If you’re a freelance marketer with competent copywriting skills, you’ve likely encountered the gold mine today that is the ICO and blockchain craze.

I know, because though I’m not a freelancer, I’ve done a fair bit of networking with the tech community, and have received a few offers to craft white papers for ventures looking to raise significant capital through ICOs (initial coin offerings).

White papers are used as the vehicle for startup founders and small companies to vet themselves to potential ICO investors. The demand for them has been incredible – creating unprecedented and lucrative opportunities for marketing content creators.

Despite a tinge of temptation to get into something that sounds exciting, I haven’t taken the plunge myself, due primarily to lack of time. But even if that weren’t an issue, I would seriously hesitate to do so.

Here are some thoughts as to why I don’t believe this is the right time to dive into the craze of cryptocurrencies, blockchains, and ICOs.

  • ICOs have turned out to be a hot mess of confusion, extremely speculative hype, and infestations of fraudulent activity. It’s been reported that ICOs open to the public have failed on a massive scale, as much as 50% or more. And the SEC has been cracking down on ICOs with traceable instances of fraud. The dynamics of ICOs are changing so quickly that just after over a year or so of their massive popularity, they’re now much more prioritized to credible, pre-accredited investors in the form of private ICOs (to reduce fraud exposure).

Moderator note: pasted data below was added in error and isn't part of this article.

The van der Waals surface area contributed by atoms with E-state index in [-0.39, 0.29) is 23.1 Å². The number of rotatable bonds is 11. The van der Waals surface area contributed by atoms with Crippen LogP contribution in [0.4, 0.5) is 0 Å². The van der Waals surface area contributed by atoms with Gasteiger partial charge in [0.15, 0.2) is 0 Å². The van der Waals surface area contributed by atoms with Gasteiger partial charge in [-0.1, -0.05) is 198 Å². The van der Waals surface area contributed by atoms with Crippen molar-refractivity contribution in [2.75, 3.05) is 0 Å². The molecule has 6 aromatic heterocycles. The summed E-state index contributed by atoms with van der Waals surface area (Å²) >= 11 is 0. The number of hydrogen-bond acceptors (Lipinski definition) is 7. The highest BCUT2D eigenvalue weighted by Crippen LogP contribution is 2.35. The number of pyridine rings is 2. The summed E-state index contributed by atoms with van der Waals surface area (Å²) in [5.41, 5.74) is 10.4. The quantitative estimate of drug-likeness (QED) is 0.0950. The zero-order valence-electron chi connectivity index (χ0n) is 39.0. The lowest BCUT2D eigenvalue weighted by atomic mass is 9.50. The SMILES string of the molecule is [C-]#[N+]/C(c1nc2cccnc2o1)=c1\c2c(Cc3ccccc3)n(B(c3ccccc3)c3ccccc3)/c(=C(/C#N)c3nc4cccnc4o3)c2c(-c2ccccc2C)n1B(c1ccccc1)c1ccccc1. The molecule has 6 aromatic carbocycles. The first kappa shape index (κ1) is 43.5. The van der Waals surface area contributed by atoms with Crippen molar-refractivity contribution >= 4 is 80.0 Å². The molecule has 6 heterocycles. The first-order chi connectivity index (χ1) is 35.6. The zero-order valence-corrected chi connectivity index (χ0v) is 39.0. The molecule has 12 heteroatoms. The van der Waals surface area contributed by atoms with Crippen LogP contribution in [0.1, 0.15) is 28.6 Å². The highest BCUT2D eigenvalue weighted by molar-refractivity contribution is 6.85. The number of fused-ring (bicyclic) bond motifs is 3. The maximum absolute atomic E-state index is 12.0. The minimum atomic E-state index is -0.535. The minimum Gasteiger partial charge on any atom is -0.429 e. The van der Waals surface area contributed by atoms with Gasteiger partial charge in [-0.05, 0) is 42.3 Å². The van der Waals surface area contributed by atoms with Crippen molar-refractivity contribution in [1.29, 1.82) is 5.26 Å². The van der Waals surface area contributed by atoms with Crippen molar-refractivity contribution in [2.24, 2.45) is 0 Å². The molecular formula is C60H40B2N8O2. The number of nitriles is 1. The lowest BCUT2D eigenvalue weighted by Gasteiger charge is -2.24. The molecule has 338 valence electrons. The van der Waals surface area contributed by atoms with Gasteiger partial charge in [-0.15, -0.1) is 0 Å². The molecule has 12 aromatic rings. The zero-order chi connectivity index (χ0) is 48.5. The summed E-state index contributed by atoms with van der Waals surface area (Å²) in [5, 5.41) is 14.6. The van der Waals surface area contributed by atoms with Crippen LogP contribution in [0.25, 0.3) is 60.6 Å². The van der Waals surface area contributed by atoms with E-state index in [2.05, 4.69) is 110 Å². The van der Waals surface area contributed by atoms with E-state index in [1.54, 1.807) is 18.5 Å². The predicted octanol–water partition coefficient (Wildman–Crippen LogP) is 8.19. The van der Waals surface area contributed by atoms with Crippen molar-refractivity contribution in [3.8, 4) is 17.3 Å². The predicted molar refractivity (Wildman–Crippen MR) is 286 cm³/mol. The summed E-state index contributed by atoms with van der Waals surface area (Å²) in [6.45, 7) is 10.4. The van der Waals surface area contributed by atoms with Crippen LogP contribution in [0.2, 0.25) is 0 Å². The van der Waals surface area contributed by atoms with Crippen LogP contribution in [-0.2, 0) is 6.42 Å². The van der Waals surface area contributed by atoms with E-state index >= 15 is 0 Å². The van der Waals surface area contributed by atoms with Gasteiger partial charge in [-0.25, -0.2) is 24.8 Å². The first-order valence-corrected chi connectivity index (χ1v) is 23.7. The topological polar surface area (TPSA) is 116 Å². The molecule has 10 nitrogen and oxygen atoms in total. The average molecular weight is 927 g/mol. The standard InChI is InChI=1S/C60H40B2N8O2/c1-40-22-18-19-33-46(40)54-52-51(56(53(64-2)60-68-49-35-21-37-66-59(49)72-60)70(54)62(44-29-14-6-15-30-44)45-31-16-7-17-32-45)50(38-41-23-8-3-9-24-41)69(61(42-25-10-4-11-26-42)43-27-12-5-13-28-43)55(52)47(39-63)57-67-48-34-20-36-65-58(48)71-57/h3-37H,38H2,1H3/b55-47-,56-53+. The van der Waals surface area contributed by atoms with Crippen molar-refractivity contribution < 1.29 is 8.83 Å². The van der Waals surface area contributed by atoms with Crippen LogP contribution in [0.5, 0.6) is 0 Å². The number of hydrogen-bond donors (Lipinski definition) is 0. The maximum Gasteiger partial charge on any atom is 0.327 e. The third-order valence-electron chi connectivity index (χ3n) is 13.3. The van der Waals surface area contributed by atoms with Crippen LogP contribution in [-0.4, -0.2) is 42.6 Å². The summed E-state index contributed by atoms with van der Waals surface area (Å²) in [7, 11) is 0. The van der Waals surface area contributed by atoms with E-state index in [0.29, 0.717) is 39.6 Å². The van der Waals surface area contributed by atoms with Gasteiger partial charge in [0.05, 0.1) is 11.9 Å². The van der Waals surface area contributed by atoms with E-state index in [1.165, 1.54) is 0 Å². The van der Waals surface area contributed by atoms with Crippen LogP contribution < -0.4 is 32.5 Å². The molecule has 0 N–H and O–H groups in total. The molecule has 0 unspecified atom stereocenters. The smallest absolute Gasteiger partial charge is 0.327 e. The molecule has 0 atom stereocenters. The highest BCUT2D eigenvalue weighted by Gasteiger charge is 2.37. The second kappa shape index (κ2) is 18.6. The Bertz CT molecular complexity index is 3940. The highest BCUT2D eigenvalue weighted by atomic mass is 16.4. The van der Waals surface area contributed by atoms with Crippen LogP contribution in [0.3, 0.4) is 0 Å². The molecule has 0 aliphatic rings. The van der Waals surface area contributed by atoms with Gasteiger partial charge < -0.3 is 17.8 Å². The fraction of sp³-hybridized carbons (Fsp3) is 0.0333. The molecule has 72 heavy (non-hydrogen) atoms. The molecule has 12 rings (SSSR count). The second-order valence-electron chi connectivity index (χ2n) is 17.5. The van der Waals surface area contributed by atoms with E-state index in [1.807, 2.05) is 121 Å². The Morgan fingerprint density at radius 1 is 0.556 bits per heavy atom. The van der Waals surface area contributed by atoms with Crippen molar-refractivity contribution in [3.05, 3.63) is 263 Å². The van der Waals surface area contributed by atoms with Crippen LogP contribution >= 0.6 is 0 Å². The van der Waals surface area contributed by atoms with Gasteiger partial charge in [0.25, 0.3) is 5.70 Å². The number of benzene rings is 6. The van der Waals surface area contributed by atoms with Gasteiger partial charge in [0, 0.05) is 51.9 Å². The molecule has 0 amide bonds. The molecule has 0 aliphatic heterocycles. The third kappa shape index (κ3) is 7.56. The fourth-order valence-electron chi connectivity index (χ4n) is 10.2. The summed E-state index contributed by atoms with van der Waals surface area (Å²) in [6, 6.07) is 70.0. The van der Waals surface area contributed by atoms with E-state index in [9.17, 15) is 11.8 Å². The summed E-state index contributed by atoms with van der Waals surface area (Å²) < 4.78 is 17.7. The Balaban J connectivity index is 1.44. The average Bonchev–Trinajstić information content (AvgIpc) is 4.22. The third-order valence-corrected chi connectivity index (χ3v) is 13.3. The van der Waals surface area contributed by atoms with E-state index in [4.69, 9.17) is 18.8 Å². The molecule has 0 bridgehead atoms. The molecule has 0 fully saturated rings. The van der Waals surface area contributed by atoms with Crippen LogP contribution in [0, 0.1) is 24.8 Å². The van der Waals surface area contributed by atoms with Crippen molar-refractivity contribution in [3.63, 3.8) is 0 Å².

• ICOs, cryptocurrencies, and blockchain are very difficult to grasp with a reasonable sense of command knowledge. The very young entities looking to raise capital through ICOs tend to be offering their own crypto to fund some sort of blockchain-based application. If you can’t confidently understand what’s going on under the hood of these ventures, then how can you expect to create marketing content that’s informative, authoritative, and trustworthy?

  • There’s an incredible abundance of purported thought leadership pieces out there, written by non-technical marketers and advocates. Blockchain is aggressively touted as the answer to problems in a wide range of areas well beyond its original envisioning of a decentralized monetary system. Promotional pieces such as white papers, guest blog posts, and such very often fall under the generic theme of "Blockchain will revolutionize [add your industry, market, or application here]." Here’s an example – focusing on foster care.

  • Despite all the promotion and hype, there is very little, if any evidence of real-world success with blockchain applications (beyond crypto). One of the central tenets of marketing is to validate important attributes of the product you’re promoting through real-world success stories – otherwise known as case studies. It’s stunning to find that there’s very little or no visible instances of real-world success with blockchain-related implementations.

Blockchain seems to be one of the rare technologies for which just one compelling, doubtlessly justifiable success story can spark rapid adoption across a broad range of industries and applications. Yet, despite all of the promotional articles and strongly argumentative claims out there, we’ve yet to see anything come to fruition, even from high profile companies like IBM.

So for now at least, I would much prefer to sit out on the sidelines and watch this all play out, as it continues to do so with many intriguing twists and turns.

I’m not giving up hope that blockchain will mature into a truly viable, problem-solving technological platform. We’re just nowhere near there right now.